Friday, February 28, 2014

How to Import and Export Unstructured Data in SQL Server - FILESTREAM

A few weeks ago I posted an article on how to import and export unstructured data in SQL Server 2005 by using the "image" data type.

In this article I will show how you can manipulate unstructured data in SQL Server 2008 or later by using the FILESTREAM feature. FILESTREAM allows storing unstructured data (i.e. music, video, documents, etc.) onto the NTFS file system and manipulating it via the Database Engine.

Step 1: Enabling FILESTREAM
Before using the FILESTREAM feature you have to enable it. To this end you need to navigate to SQL Server Configuration Manager and under SQL Server Services right click on the SQL Server instance, select properties and in the “FileStream” tab check “Enable FILESTREAM for Transact-SQL access” and “Enable FILESTREAM for file I/O access”:

Figure 1: Enabling FILESTREAM


































The last step for enabling FILESTREAM is from within SSMS, to open a new query window and execute the following T-SQL statement and then restart the SQL Server instance:

EXEC sp_configure filestream_access_level, 2;
GO
RECONFIGURE
GO

Note: the available filestream access levels are:

  • 0: Disables FILESTREAM support for this instance.
  • 1: Enables FILESTREAM for Transact-SQL access.
  • 2: Enables FILESTREAM for Transact-SQL and Win32 streaming access.


Step 2: Creating a FILESTREAM-Enabled Database 
For creating a FILESTREAM-enabled database you just need to include a FILESTREAM filegroup. For example:

CREATE DATABASE FileStreamDB 
ON
PRIMARY ( NAME = FileStreamDBData,
    FILENAME = 'C:\Blog\SQLData\filestreamDB_data.mdf'),
FILEGROUP FileStreamGroup_1 CONTAINS FILESTREAM( NAME = FileStreamDBFS,
    FILENAME = 'C:\Blog\SQLData\filestream1')
LOG ON  ( NAME = FileStreamDBLogs,
    FILENAME = 'C:\Blog\SQLData\filestreamDB_log.ldf');
GO

Step 3: Creating a Table for Storing FileStream Data
The only difference between a "normal" table and a table that can store filestream data is the use of the "FILESTREAM" data type for a specific column in the table's definition script:

USE [FileStreamDB];
GO

CREATE TABLE dbo.Files
(
[Id] [uniqueidentifier] ROWGUIDCOL NOT NULL UNIQUE, 
[FileName] VARCHAR(100),
[ActualFile] VARBINARY(MAX) FILESTREAM NULL
);
GO

Step 4: Storing FileStream Data
For this example, consider the following unstructured data file:
Figure 2: Image file to be stored in FILESTREAM-enabled database.


















Now, let's store the file in our FILESTREAM-enabled database and table that was created earlier:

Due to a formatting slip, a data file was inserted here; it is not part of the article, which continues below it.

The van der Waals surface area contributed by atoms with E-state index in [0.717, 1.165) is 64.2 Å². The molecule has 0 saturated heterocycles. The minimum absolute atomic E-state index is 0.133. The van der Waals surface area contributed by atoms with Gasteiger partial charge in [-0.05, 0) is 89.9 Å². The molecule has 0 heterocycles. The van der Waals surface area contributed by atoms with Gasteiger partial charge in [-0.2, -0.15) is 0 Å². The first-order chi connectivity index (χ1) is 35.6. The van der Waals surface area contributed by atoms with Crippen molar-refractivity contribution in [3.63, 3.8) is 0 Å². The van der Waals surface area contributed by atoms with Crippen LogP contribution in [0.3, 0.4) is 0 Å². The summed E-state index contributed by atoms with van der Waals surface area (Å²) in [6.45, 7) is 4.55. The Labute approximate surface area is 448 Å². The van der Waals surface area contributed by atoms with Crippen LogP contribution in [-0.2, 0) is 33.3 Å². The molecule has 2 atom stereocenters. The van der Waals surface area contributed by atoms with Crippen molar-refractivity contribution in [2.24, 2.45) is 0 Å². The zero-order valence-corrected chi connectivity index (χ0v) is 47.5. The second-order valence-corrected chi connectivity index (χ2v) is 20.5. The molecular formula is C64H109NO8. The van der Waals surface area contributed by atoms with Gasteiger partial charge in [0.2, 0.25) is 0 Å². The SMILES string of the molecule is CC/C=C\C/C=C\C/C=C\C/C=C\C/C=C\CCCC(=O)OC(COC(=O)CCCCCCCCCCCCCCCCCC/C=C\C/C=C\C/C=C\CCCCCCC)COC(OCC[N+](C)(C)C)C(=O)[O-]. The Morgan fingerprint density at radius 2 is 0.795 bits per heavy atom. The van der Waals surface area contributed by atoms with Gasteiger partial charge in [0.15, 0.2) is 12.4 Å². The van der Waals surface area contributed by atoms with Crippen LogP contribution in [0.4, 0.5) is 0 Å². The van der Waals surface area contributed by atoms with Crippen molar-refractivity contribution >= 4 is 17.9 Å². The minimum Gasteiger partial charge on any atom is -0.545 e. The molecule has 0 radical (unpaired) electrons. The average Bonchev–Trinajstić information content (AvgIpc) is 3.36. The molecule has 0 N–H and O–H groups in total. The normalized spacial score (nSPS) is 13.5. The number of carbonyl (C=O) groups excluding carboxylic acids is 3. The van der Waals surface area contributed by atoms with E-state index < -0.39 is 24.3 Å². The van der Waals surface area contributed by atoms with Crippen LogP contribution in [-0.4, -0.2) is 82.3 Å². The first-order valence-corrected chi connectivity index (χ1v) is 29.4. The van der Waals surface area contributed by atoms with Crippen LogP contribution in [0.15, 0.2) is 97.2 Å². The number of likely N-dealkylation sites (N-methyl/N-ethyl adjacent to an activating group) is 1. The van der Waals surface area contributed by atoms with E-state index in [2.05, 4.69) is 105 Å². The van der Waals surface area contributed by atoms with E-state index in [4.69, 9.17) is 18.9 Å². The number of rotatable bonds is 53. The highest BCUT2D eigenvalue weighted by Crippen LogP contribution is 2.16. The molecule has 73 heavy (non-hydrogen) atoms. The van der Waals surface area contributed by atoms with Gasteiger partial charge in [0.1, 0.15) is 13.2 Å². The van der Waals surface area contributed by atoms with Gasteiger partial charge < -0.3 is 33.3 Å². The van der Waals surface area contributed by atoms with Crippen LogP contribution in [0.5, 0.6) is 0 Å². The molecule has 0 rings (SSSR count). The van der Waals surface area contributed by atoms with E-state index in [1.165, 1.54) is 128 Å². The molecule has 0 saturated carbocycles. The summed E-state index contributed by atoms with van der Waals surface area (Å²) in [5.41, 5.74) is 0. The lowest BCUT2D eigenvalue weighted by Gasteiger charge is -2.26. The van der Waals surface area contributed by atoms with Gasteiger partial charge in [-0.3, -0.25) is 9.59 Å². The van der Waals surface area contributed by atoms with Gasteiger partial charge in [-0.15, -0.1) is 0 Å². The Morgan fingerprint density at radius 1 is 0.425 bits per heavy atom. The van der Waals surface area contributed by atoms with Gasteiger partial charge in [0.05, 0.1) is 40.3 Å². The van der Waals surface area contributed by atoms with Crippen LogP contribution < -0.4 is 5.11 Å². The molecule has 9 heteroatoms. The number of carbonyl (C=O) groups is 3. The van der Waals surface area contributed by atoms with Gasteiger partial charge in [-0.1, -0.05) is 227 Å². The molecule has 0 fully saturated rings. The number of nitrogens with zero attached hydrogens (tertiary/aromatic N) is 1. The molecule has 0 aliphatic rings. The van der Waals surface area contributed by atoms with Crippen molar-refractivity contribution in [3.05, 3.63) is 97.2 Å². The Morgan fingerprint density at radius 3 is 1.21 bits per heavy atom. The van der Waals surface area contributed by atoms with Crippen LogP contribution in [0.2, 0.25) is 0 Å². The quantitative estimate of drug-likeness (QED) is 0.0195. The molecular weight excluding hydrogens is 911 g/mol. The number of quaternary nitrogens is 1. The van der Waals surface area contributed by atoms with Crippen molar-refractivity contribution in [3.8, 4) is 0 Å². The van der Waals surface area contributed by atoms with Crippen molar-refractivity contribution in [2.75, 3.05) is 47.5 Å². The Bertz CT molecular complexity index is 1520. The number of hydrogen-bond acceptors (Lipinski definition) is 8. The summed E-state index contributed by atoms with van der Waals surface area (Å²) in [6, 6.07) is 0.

USE [FileStreamDB];
GO

INSERT INTO dbo.Files
    VALUES (newid (), 
'SampleImage.png',
(SELECT * FROM   OPENROWSET(BULK 'C:\Testing\2\SampleImage.png',SINGLE_BLOB) AS x)
  )
GO

Here's the contents of the table:
Figure 3: The contents of the FILESTREAM-enabled table after inserting unstructured data (image file).
















As you can see, the file is visible on the file system level too:
Figure 4: Binary file stored using FILESTREAM - Accessible on the file system level.





















Now let's try to open the file using MS Paint: 

Figure 5: Accessing the data stored in the FILESTREAM-enabled database from the file system level (Windows).




















As you can see, the image file is stored in the SQL Server database table but besides T-SQL access, you can also access it from Windows! 

What we just did with the above example, shows a small glimpse of the real power of FILESTREAM, that is leveraging the performance and rich APIs of the Windows file system and at the same time maintaining consistency between structured and unstructured data in SQL Server.

FILESTREAM actually works like a bridge between structured and unstructured data via a combination of transactional data and file system access and can be extremely useful in cases where you have many binary objects like images and videos and you want to store it in SQL Server and being able to access it with the speed of the file system.


2 comments:

Nikodem DobrzaƄski said...

OK, I saw an import filestream data, but I didn't see an export filestream data at your post. Title is missing or you forgot add example how to export data from existing table, that used FILESTREAM.

Artemakis Artemiou [MVP] said...

Hi Nikodem,

Thank you for your comment.

When you use FileStream for storing binary files in SQL Server, you can access these files directly from the File System (see Figure 4) as well because they are actually stored in the File System. The files can be managed from SQL Server or directly from the File System. That's the main benefit of using FileStream.